South Africa isn’t ready to launch a carbon tax because there are insufficient alternatives to fossil fuel energy, a City of Tshwane official said.
“Ninety-five percent of our energy requirement is still very much fossil fuel-based,” Dorah Nteo, the chief sustainability specialist for the municipality, said this week. “We have not allowed the infiltration of enough renewable” power sources, she said.
A proposed carbon tax would be delayed from this year to 2016 to allow time for public consultation and the drafting of legislation, former finance minister Pravin Gordhan said in 2014. Draft legislation on the levy will be published later this year, his successor, Nhlanhla Nene, said in his budget.
Eskom is struggling to meet demand with aging plants following years of underinvestment. While the department of energy has approved 79 renewable power projects from private companies with a capacity of 5 243MW, Eskom is also building two coal-fired power plants with a potential combined output of 9 564MW.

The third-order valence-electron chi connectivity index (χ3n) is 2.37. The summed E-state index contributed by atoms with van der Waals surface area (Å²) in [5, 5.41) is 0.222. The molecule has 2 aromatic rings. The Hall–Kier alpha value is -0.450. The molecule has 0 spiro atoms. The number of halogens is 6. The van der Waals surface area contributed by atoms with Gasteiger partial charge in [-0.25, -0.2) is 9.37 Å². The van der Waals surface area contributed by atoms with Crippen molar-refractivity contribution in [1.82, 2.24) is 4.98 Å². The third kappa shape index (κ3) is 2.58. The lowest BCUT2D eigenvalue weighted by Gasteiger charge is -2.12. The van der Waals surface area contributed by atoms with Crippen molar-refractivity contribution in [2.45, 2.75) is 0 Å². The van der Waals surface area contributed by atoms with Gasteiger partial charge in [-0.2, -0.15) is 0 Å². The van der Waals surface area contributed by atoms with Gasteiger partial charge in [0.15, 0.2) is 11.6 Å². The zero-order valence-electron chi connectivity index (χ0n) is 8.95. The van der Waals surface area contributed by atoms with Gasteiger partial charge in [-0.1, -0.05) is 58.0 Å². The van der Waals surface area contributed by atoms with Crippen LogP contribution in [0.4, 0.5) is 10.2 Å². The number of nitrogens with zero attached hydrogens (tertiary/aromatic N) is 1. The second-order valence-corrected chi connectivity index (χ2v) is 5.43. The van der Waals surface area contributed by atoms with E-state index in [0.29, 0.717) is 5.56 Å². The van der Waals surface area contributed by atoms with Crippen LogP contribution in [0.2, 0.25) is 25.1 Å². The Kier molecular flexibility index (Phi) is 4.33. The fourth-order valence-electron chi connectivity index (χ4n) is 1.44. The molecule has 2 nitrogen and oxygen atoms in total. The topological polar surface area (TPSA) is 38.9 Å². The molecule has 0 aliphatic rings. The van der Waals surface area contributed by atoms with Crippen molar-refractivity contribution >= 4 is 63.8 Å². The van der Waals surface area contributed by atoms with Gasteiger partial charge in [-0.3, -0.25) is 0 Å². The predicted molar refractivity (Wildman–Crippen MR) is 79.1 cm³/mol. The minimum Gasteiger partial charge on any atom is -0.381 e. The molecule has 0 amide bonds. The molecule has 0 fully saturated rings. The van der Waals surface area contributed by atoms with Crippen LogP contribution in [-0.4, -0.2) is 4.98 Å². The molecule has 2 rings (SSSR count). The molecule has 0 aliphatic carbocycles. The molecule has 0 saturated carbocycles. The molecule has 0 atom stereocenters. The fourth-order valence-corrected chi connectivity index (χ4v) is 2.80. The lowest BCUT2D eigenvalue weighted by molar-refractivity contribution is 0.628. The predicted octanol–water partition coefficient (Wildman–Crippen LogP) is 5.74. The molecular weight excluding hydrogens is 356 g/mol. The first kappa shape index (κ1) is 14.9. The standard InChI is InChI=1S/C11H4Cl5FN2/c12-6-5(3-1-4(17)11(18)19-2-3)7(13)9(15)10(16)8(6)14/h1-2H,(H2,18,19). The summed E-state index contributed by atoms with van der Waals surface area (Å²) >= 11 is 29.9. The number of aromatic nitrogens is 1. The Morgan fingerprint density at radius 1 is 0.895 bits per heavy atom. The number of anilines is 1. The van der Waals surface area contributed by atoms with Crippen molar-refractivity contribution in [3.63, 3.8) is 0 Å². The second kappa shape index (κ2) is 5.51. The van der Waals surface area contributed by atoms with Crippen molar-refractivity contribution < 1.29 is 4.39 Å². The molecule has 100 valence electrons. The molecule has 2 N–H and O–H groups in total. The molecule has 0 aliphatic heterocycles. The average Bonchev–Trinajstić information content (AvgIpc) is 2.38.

“A carbon tax can play a role in achieving the transition to a low carbon economy and South Africa’s commitment to help in the international efforts to reduce greenhouse gas emissions,” the committee said in April.
“These commitments and aspirations should also take into account any possible negative economic and social impacts of the carbon tax.
“What has been introduced effectively is the fuel levy for your motor vehicles, rather than your broader carbon tax,” Nteo said. “That is because with cars you have a choice between big cars or small ones, there are alternatives.”
Source: The Citizen
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